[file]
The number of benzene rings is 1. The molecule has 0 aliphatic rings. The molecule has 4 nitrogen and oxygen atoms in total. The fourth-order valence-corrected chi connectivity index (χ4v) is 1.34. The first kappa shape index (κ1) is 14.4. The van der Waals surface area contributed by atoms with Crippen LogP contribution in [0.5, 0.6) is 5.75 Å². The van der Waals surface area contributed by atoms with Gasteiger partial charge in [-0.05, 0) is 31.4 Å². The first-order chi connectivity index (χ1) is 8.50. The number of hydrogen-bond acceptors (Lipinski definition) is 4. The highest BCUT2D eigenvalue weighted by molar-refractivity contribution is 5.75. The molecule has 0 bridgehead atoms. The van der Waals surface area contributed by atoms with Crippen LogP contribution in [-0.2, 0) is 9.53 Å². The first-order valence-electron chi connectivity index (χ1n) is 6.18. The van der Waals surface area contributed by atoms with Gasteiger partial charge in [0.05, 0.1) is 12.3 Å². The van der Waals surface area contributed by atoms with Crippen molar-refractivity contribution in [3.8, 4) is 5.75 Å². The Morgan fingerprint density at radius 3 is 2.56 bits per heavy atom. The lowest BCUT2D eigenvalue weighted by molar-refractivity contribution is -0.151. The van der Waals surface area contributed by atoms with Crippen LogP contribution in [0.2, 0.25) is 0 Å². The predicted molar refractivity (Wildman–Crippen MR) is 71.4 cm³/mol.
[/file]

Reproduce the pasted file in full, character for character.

The number of benzene rings is 1. The molecule has 0 aliphatic rings. The molecule has 4 nitrogen and oxygen atoms in total. The fourth-order valence-corrected chi connectivity index (χ4v) is 1.34. The first kappa shape index (κ1) is 14.4. The van der Waals surface area contributed by atoms with Crippen LogP contribution in [0.5, 0.6) is 5.75 Å². The van der Waals surface area contributed by atoms with Gasteiger partial charge in [-0.05, 0) is 31.4 Å². The first-order chi connectivity index (χ1) is 8.50. The number of hydrogen-bond acceptors (Lipinski definition) is 4. The highest BCUT2D eigenvalue weighted by molar-refractivity contribution is 5.75. The molecule has 0 bridgehead atoms. The van der Waals surface area contributed by atoms with Crippen LogP contribution in [-0.2, 0) is 9.53 Å². The first-order valence-electron chi connectivity index (χ1n) is 6.18. The van der Waals surface area contributed by atoms with Gasteiger partial charge in [0.05, 0.1) is 12.3 Å². The van der Waals surface area contributed by atoms with Crippen molar-refractivity contribution in [3.8, 4) is 5.75 Å². The Morgan fingerprint density at radius 3 is 2.56 bits per heavy atom. The lowest BCUT2D eigenvalue weighted by molar-refractivity contribution is -0.151. The van der Waals surface area contributed by atoms with Crippen LogP contribution in [0.2, 0.25) is 0 Å². The predicted molar refractivity (Wildman–Crippen MR) is 71.4 cm³/mol.